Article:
Don’t miss the last of Jennie Butchart’s tea houses when you reach the top of the Sunken Garden Lookout. Credit: The Butchart Gardens

This vantage point allows you to view the 5-acres of gardens below from a completely different angle. (Insider tip: History buff? Keep an eye out for the “then and now” signs posted around The Gardens at major points of interest for a historical perspective on the grounds).

5. Wander Along The Gardens’ Display Borders for Spring Plantings

If you want to see The Gardens staff wizardry in action, check out the dazzling display borders. Los states, “No one does what we do with display borders.” Noting each flower bed is replanted at least twice a year, with some plantings changed up to five times.

Vibrant blooms line the Italian Garden pond. Credit: The Butchart Gardens
Vibrant blooms line the Italian Garden pond. Credit: The Butchart Gardens

He adds, “This is part of the magic. The basic structure and layout of The Gardens won’t change, but the team will change out shrubbery or perennials and most people won’t even know. Eighty percent of people will walk through and sense something is different, but won’t be sure what it is.” Soak in rows of Bluebells, blue Grape Hyacinths and Glory of the Snow as they create a sea of blue before they are replaced with brilliant blue Delphinium and blue Poppies come summer.

6. Go for a Spin on the Rose Carousel

Have the kiddos in tow? Located at the half-way point through The Gardens, the popular Rose Carousel provides a chance to give weary feet a rest. Duck inside the domed Children’s Pavilion and hop on one of the brightly painted and hand-carved wooden zebras, camels, lions, horses or chariots for a whirl. Fun for both kids and kids at heart, it’s impossible not to leave with an ear-to-ear grin. Don’t forget to say “hi” to Annabelle, the elegant bronze carousel horse located next to the carousel.

A carousel filled with a menagerie of basswood animals was current owner, Robin-Lee Clarke's contribution to The Gardens. Credit: The Butchart Gardens
A carousel filled with a menagerie of basswood animals was current owner, Robin-Lee Clarke’s contribution to The Gardens. Credit: The Butchart Gardens

7. Find Spring Calm in the Japanese Garden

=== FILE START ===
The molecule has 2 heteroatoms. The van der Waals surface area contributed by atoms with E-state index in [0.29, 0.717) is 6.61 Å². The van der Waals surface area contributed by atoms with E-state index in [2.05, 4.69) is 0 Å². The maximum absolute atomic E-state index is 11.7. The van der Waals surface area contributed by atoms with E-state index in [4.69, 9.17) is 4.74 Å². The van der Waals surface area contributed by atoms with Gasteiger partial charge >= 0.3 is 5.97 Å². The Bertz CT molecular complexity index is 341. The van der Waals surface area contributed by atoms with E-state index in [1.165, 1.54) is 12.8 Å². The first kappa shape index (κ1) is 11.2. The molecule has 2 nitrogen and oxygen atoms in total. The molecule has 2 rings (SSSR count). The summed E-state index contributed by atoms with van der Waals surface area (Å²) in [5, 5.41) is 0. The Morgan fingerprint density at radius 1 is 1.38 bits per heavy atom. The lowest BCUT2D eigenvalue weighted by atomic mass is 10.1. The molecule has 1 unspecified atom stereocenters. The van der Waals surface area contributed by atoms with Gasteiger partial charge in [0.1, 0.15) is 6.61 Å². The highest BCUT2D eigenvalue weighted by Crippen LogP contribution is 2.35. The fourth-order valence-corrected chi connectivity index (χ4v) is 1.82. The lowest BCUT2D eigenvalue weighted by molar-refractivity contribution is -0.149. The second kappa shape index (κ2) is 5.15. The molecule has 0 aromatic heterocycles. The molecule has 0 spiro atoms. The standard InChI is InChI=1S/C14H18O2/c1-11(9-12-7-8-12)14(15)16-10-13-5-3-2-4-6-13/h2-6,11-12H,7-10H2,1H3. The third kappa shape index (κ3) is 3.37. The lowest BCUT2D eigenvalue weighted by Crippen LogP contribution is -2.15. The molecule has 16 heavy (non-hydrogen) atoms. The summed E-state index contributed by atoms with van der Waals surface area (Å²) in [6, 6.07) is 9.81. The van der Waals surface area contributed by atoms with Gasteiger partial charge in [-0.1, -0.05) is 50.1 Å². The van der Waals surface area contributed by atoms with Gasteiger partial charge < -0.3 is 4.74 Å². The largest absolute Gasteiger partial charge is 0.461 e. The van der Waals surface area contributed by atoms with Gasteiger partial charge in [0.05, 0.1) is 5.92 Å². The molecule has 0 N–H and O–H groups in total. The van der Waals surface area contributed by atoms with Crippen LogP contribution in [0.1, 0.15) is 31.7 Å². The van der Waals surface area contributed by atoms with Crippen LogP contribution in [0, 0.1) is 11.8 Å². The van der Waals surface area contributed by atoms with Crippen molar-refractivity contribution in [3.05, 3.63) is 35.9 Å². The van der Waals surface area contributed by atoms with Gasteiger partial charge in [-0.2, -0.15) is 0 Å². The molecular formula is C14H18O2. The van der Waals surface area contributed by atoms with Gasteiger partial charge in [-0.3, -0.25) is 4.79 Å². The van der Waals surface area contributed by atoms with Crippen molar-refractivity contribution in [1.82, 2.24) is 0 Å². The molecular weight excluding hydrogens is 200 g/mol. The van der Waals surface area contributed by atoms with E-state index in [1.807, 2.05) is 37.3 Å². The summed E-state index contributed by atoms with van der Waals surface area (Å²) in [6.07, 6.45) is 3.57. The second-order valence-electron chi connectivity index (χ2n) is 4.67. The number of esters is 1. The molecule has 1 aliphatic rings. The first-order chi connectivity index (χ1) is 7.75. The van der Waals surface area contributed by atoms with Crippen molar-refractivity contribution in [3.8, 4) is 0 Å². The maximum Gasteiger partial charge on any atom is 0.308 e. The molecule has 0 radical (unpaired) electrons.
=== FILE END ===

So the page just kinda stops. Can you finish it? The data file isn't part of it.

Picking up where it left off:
Need a little natural peace and tranquility? Head to Los’ favorite decompression spot, the Japanese Garden. Home to 500 Rhododendrons and Azalea as well as 200 meters of streams, it is the perfect scenic sanctuary.

With trickling streams and moss covered grounds, the Japanese Garden is a quiet haven within The Butchart Gardens. Credit: The Butchart Gardens
With trickling streams and moss covered grounds, the Japanese Garden is a quiet haven within The Butchart Gardens. Credit: The Butchart Gardens

Los says, “I love to come here before visitors arrive and just stop and turn. It’s magical.” Find one of the benches tucked in the quiet corners of the garden and take a moment to watch Cherry blossoms drifting down to dust the ground with a light blanket of pink “snow.” There’s no better way to embrace the season.

Springtime at The Butchart Gardens is an explosion of color and heavenly scents. Spend a day in this floral oasis and celebrate Mother Nature’s blooming season.

THE BUTCHART GARDENS INTERACTIVE MAP

The Best Way to Get to The Butchart Gardens from Seattle

With daily departures from Pier 69 in downtown Seattle, the Victoria Clipper high-speed catamaran provides a quick and scenic ride to the heart of downtown Victoria, BC in just 2 hours and 45 minutes.

Clipper Vacations offers a Victoria Clipper with The Butchart Gardens overnight package including hotel stay plus a city tour and transportation to and from The Gardens (BONUS: Clipper delivers your luggage directly to your hotel upon arrival in Victoria if you book this package). Alternatively, Clipper Vacations also offers a Victoria Clipper with The Butchart Gardens day trip option. Either trip can also be upgraded to include a stop at the Butterfly Gardens on your way out to The Butchart Gardens.

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Feature Photo: Scott Meis